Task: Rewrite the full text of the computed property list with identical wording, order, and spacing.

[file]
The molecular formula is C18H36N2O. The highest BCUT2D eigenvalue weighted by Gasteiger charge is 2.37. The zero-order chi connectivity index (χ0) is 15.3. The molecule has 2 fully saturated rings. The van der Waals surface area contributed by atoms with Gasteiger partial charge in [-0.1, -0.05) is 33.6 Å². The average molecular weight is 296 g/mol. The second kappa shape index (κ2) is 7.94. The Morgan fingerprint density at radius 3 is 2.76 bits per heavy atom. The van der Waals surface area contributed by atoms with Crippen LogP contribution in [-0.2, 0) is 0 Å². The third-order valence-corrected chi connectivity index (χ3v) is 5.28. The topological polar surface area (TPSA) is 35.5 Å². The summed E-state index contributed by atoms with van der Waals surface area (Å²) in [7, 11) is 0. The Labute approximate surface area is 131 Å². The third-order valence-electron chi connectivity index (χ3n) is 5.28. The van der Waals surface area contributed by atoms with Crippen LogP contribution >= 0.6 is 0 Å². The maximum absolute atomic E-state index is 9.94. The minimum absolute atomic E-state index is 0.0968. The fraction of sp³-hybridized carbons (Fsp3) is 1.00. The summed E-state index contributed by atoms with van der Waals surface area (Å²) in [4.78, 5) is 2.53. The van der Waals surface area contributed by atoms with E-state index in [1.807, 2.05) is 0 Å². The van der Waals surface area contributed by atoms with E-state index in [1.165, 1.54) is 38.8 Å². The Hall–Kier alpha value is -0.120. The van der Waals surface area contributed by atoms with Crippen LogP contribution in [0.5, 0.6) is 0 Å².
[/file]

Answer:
The molecular formula is C18H36N2O. The highest BCUT2D eigenvalue weighted by Gasteiger charge is 2.37. The zero-order chi connectivity index (χ0) is 15.3. The molecule has 2 fully saturated rings. The van der Waals surface area contributed by atoms with Gasteiger partial charge in [-0.1, -0.05) is 33.6 Å². The average molecular weight is 296 g/mol. The second kappa shape index (κ2) is 7.94. The Morgan fingerprint density at radius 3 is 2.76 bits per heavy atom. The van der Waals surface area contributed by atoms with Crippen LogP contribution in [-0.2, 0) is 0 Å². The third-order valence-corrected chi connectivity index (χ3v) is 5.28. The topological polar surface area (TPSA) is 35.5 Å². The summed E-state index contributed by atoms with van der Waals surface area (Å²) in [7, 11) is 0. The Labute approximate surface area is 131 Å². The third-order valence-electron chi connectivity index (χ3n) is 5.28. The van der Waals surface area contributed by atoms with Crippen LogP contribution >= 0.6 is 0 Å². The maximum absolute atomic E-state index is 9.94. The minimum absolute atomic E-state index is 0.0968. The fraction of sp³-hybridized carbons (Fsp3) is 1.00. The summed E-state index contributed by atoms with van der Waals surface area (Å²) in [4.78, 5) is 2.53. The van der Waals surface area contributed by atoms with E-state index in [1.807, 2.05) is 0 Å². The van der Waals surface area contributed by atoms with E-state index in [1.165, 1.54) is 38.8 Å². The Hall–Kier alpha value is -0.120. The van der Waals surface area contributed by atoms with Crippen LogP contribution in [0.5, 0.6) is 0 Å².